Pedaling for a cure

Cancer is a terrible disease, and is so widespread that it has touched nearly everyone in one way or another. While the disease can be devastating, it also comes with a certain degree of hope. Speak with even one survivor and it’s impossible not to feel inspired; it seems to puts things in perspective. For Associate Professor of Criminal Justice and Chair of the Social Sciences Jill Fort, inspiration isn’t enough. Professor Fort has been working for nearly two years to help raise money and awareness for cancer research. This year alone she has raised $10,000. How does she do it? By hopping on a bike and riding amazing distances.

Fort calls “century rides” charity. As the name suggests, a century ride is
a 100 mile biking event that raises money for a good cause. The riders ask for donations then complete the race in memory of those fighting tough battles. Typically Dr. Fort participates only in events that raise money for cancer research, but a quick Google search shows that these races raise money for all sorts of causes. Before you pick a worthy cause and jump on the nearest bike, don’t forget that the build-up to a hundred miles comes with time and preparation.

Professor Fort was not initially a fitness buff and was even a smoker.

“There was an old skit on “Saturday Night Live” about how the only exercise they (the character) got was walking the trash to the curb and back, and I realized that was me,” she says.

Not one to sit idle, Fort immediately started walking, then jogging and finally running. At some point along the way the exercise routine became a habit. Little did she know that the greatest benefit of all that exercise wouldn’t be for her own health, but also for the health of others.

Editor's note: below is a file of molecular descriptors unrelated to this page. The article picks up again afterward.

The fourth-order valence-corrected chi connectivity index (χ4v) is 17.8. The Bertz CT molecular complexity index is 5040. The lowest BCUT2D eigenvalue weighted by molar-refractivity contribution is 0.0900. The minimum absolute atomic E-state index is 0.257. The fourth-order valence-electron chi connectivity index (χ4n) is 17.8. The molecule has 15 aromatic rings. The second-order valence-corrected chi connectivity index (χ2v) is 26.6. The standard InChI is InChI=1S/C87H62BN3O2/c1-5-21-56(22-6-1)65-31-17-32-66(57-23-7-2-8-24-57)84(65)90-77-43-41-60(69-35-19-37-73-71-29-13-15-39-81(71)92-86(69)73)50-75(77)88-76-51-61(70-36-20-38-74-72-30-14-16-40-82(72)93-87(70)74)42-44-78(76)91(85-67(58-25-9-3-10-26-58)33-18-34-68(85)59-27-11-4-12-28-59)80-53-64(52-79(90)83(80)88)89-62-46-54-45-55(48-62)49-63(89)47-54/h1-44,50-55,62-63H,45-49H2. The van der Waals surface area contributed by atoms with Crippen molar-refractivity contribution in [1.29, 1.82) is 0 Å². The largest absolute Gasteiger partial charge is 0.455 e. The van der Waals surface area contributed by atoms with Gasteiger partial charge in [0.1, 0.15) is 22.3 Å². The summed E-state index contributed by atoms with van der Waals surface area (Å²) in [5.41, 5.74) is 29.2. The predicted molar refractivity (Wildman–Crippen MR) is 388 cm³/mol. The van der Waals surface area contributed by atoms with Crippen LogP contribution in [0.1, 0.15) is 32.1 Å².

In February 2014, her husband’s partner in the police department was taken
by leukemia. This loss and personal connection was the spark that ignited a new passion for Fort. She was asked if she would participate in a cycling race to raise money for the Leukemia Lymphoma Society. As with many families, cancer has affected the Fort family deeply. Aside from her husband’s partner, the Forts have lost several others; it’s in the memory and spirit of these people she said “yes” to participate in her first race.

Having not spent much time on a bike since age 12, Fort was slightly nervous about this new experience and even needed a bike! Within minutes her
new team provided her everything she needed–a bike, pads and even fruit chews. Starting with 20-mile bike rides on weekends, she builds up year ‘round increasing in five mile increments. Riding with at least one partner, and always with a helmet, Fort works her way towards the end goal–a 100-mile bike ride around Lake Tahoe, which is the culmination of her training and effort.

“Even on a bad day, being on my bike is a chance to think about everything, and nothing, said Fort.”

The grind up to the century ride is the hardest part, according to Fort. She says, “Once you get there the ride is dubbed America’s Most Beautiful Bike Ride, and it lives up to its name.”

Riding along the entire outskirts of Lake Tahoe, the scenery is resplendent and the early morning air helps keep riders cool. After riding out to a little town and back around the lake, the ride is over for the year. In the past 14 years, event participants have raised $65.8 million for cancer research!

“If you can make a difference in a person’s life, why not try? One hundred miles on a bike is nothing compared to what they are going through. Too many people have been affected by this terrible disease,” says Fort.

With all that money raised, a difference is surely being made for someone struggling with this awful disease.

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